Breast cancer is one of the few cancers that can be detected early by minimally invasive tests. The well-known mammography has been credited as the best and most effective screening test for breast cancer. However, in the detection and diagnosis of breast cancer, the process is as follows:

IVO Breast Tumour Committee

The Breast Tumour Committee is made up of a multidisciplinary team of expert professionals.

Medical oncology service

The Service's team of professionals accompanies the oncology patient throughout the disease process.

General surgery service

The breast section of the surgery service is responsible for surgery in patients with breast cancer.

Clinical trials

The only way we currently have to advance and improve cancer treatment is through so-called clinical trials.

A clinical trial is a research study carried out on people with the aim of learning more about how the body reacts to certain treatments. These trials generally seek to find drugs that are more effective than the current best therapeutic option for patients, or that have similar efficacy but a better toxicity profile.

Bearing in mind that almost all currently available treatments are the result of clinical research, the importance of clinical trials is obvious.

The IVO has a clinical trials unit for all types of tumours and participates in phase 1-3 studies as well as other types of studies. To date, we have participated in more than 100 studies for breast cancer, some of which were designed by our own researchers and have become the new therapeutic option in different types of breast cancer such as luminal, triple negative or HER2 positive.

Adverse effects

Each type of cancer will require a specific treatment, and the adverse effects will largely depend on the treatment applied to each patient. These will be monitored and managed by the relevant specialist. However, there are common adverse affects for each type of treatment.

The adverse effects of any anticancer therapy are graded from 0 to 5, with 0 meaning no adverse effects, 1 being the mildest , 2 being moderate, 3 being severe, 4 being life-threatening, and 5 being death due to the treatment.

The goal is to identify the grade of each adverse effect that the patient may be experiencing in order to minimise them. To do so, some decisions may be made, such as maintaining treatment at the same doses, stopping the treatment temporarily, reducing the dose, or permanently discontinuing the treatment.


After breast cancer surgery, a high percentage of patients suffer from what is known as lymphoedema. Lymphoedema or lymphatic oedema is an after-effect of breast cancer treatment. It occurs when the arm by the affected breast swells due to fluid accumulation. This is because breast cancer surgery often involves the removal of lymph nodes in the armpit, making it difficult for lymph to be eliminated, causing this fluid to accumulate in the arm and producing oedema.

If lymphedema occurs, it is advisable to be extremely hygienic with the skin of the affected arm, avoid tight-fitting clothes on the shoulder and arm, avoid taking blood samples and blood pressure tests in that arm, not apply excessive heat to the area, not carry weight on that arm, and not wear watches or bracelets. In addition, it is recommended to do some exercises to help maintain the arm’s mobility. The specialised physiotherapist will help and guide the patient in cases of lymphoedema, for which a drainage treatment or lymphatic massage and compression bandage can be applied, always under their supervision.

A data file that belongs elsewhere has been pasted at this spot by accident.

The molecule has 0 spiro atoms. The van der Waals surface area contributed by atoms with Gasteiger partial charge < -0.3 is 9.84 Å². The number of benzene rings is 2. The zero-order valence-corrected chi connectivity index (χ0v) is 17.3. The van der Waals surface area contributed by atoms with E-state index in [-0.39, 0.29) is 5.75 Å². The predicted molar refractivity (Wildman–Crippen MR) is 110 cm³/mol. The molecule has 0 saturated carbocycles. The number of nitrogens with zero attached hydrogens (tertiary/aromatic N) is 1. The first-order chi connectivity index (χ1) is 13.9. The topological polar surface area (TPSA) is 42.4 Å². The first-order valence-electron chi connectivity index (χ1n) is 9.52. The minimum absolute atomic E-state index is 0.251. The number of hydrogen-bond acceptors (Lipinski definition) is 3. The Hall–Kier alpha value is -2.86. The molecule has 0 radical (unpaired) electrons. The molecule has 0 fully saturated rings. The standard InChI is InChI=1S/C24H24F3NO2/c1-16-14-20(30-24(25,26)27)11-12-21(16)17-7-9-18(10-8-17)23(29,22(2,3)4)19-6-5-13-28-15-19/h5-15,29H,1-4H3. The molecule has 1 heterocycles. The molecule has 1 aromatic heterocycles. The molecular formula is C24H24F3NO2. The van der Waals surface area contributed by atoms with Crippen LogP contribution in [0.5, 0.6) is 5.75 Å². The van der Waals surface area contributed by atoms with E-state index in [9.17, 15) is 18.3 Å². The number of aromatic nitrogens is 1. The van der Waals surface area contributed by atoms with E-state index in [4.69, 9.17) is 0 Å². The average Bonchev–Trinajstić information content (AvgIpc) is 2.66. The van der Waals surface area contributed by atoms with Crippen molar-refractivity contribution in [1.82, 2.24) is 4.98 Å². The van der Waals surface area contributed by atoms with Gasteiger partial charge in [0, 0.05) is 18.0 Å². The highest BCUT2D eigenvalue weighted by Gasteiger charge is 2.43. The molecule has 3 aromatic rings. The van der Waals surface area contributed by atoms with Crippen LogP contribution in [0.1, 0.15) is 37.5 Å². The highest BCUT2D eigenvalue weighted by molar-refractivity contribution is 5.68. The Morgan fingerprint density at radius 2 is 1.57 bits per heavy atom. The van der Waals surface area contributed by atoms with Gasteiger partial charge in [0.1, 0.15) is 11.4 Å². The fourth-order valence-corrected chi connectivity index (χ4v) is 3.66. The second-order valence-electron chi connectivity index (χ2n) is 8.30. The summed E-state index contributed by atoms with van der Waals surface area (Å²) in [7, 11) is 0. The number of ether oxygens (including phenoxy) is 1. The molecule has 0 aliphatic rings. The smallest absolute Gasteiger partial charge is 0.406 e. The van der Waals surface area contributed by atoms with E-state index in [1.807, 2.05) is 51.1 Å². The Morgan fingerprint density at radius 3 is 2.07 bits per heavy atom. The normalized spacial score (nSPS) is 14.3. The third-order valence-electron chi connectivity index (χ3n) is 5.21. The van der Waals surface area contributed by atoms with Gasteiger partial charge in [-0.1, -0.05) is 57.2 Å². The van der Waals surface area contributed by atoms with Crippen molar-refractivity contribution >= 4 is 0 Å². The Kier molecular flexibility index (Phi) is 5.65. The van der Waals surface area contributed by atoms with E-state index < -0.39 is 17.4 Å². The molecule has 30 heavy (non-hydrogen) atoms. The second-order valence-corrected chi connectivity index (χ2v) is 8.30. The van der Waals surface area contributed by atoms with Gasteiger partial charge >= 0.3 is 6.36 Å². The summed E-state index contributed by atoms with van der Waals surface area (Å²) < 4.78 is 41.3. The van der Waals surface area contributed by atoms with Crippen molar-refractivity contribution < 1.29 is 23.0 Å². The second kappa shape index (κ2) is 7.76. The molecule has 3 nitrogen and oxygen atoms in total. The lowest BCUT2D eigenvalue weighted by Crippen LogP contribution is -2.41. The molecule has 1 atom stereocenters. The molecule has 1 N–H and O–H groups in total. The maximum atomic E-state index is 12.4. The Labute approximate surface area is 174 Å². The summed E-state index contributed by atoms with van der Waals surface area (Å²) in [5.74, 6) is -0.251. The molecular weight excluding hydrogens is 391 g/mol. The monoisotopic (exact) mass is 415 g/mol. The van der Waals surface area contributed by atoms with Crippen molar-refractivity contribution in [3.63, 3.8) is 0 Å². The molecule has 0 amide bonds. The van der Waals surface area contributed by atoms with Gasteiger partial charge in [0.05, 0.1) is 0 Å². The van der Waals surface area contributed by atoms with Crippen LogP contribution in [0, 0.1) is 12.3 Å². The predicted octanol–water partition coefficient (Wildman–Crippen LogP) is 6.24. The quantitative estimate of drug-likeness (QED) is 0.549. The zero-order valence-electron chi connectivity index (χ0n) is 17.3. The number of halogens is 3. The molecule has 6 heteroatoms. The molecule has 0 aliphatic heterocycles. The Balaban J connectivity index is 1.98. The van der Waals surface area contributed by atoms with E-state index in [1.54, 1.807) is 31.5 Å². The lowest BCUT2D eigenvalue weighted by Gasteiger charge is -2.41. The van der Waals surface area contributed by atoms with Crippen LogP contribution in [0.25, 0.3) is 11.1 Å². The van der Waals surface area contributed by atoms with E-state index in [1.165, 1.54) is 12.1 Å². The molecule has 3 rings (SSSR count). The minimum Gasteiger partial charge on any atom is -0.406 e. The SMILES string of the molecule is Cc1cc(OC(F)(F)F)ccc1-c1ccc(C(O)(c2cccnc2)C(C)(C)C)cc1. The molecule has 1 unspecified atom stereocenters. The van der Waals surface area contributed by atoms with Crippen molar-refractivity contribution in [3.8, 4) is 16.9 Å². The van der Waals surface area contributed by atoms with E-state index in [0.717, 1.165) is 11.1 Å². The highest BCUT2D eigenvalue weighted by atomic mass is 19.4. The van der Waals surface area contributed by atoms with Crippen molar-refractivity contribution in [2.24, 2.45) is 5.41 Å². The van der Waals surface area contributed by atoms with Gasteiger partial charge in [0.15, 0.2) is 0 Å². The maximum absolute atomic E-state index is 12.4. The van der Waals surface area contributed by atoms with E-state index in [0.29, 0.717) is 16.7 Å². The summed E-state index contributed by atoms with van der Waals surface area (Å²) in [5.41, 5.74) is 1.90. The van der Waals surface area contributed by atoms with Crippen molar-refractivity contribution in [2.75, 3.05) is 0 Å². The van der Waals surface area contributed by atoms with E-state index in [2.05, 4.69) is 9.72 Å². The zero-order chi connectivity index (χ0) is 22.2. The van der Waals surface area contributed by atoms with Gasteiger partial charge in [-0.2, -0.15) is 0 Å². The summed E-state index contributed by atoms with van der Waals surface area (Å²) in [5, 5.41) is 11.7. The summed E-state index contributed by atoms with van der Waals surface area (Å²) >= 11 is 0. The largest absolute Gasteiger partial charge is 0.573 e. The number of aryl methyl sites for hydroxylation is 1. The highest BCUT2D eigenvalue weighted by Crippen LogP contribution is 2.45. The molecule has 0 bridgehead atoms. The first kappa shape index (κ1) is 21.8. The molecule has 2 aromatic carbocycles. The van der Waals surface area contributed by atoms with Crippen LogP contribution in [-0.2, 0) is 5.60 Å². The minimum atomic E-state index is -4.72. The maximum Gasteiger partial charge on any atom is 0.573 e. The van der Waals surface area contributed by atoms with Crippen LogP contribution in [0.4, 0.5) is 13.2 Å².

There are also some common adverse effects of radiation therapy, such as pain and swelling in the breast where the radiation is administered, fatigue and skin irritation. Your doctor will advise you on how to manage these side effects, but using creams can help with irritation, as can avoiding exposure to sunlight.
The adverse effects of chemotherapy for breast cancer vary depending on the amount, type and dose of the drugs used. Each patient should discuss with their doctor what these will be in each case.

In general, tiredness or fatigue has been described as one of the most common adverse effects. This can be caused by the cancer itself or by the treatment. The recommendation will always depend on the doctor or specialist treating you. It is always advisable to consult with the medical staff, who will help you to better cope with this tiredness. Also, nausea and vomiting are common in patients receiving chemotherapy, and the development of new drugs makes it possible to control symptoms in more than 80% of cases. Finally, it should be noted that most of the adverse effects of chemotherapy for breast cancer are mostly temporary and can be controlled with medication, and specialised medical staff will help you to deal with them.

Living with breast cancer

coping with the diagnosis, receiving treatment, breast reconstruction, psychological support and regular check-ups

Whether you receive the news of an initial diagnosis of breast cancer or a relapse, coping with breast cancer can be emotionally overwhelming. Each person has their own way of coping with a breast cancer diagnosis, but there are some recommendations that can help you through this process:

  • Maintain communication and the company of family and friends, the people closest to the patient, who can provide a support network throughout the process
  • Talk to other people who have survived breast cancer or who are in the same situation. There are many local and national associations and support groups. The Spanish Association Against Cancer (Asociación Española Contra el Cáncer) is perhaps the best-known one.
  • Inform yourself in order to make the best decisions about treatment and medical professionals.

Guide for breast cancer patients

To provide further information, a multidisciplinary team of professionals from the IVO Foundation has produced a complete guide to breast cancer, which can be downloaded below in PDF format.